safety-in-academic-chemistry-laboratories-students

You should do any work with a flammable toxic

Info iconThis preview shows page 1. Sign up to view the full content.

View Full Document Right Arrow Icon
This is the end of the preview. Sign up to access the rest of the document.

Unformatted text preview: ho may be at risk to spare them exposure to the hazard and minimize its spread. Often the toxicity of the substance is more important than the volume spilled. If a flammable material is spilled, immediately warn everyone to extinguish all flames, to turn off spark-producing equipment such as brush-type motors, and leave the area. You should do any work with a flammable toxic material in a laboratory hood; if a spill occurs, close the hood window sash and call your instructor. Promptly contain spills on laboratory benches and floors. The smaller the area involved, the less the damage and the easier the cleanup. Follow your instructor’s directions. Many small liquid spills on the floor or laboratory bench (e.g., less than 200 mL) can be absorbed with paper towels, sand, or special absorbent. Of course, whatever is used becomes contaminated and must be handled as a hazardous waste. Be particularly careful that flammable liquids absorbed during cleanup do not present a fire hazard. Most spills of solids can be brushed up and disposed of in appropriate solid waste containers, but exercise care to avoid reactive combinations with a chemical that was put in the container earlier. Do not leave materials used to clean up a spill in open trashcans. Follow your instructor’s directions. Dike larger liquid spills on the floor by surrounding the involved area with an absorbent retaining material. Commercially available or homemade spill control kits can be useful. If possible, use an absorbent material that will neutralize the liquids (limestone or sodium carbonate for acids, sodium thiosulfate solution for bromine, etc.). Commercial absorbents (e.g., Oil-Dri and Zorb-All), vermiculite, or small particles (about 30 mesh) of kitty litter or other satisfactory clay absorbents can be used. Dry sand is less effective. Use a dustpan and brush, and wear protective gloves to clean up dry spills and liquid spills that have been absorbed by an absorbent. Wear leather or other protective gloves when cleaning up broken...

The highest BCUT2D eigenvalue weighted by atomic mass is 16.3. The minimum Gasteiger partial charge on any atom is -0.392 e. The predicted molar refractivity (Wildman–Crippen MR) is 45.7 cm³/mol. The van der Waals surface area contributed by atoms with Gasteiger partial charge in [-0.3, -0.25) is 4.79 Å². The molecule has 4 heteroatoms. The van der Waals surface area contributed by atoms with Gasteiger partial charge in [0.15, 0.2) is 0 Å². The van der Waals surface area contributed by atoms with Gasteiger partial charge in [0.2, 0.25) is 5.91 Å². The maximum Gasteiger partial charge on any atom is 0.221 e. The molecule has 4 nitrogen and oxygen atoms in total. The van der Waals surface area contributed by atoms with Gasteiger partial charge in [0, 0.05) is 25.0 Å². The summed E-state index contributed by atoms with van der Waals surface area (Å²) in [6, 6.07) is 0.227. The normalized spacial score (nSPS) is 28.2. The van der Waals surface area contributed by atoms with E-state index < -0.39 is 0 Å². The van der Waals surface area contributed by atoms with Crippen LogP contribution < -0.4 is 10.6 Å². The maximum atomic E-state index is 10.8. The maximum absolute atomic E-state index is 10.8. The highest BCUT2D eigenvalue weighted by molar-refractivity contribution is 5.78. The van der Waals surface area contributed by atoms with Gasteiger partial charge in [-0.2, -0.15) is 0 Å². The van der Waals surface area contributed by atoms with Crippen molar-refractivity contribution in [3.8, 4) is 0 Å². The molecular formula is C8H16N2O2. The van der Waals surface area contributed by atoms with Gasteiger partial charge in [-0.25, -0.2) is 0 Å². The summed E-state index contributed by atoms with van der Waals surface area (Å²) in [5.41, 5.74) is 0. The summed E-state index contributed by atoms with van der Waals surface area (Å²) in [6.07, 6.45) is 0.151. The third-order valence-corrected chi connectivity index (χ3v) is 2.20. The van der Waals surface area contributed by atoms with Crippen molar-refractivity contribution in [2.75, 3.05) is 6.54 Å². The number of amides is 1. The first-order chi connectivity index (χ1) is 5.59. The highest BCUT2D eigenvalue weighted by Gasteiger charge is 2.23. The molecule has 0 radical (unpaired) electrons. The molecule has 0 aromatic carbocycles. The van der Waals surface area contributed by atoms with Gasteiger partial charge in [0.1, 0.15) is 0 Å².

View Full Document

Ask a homework question - tutors are online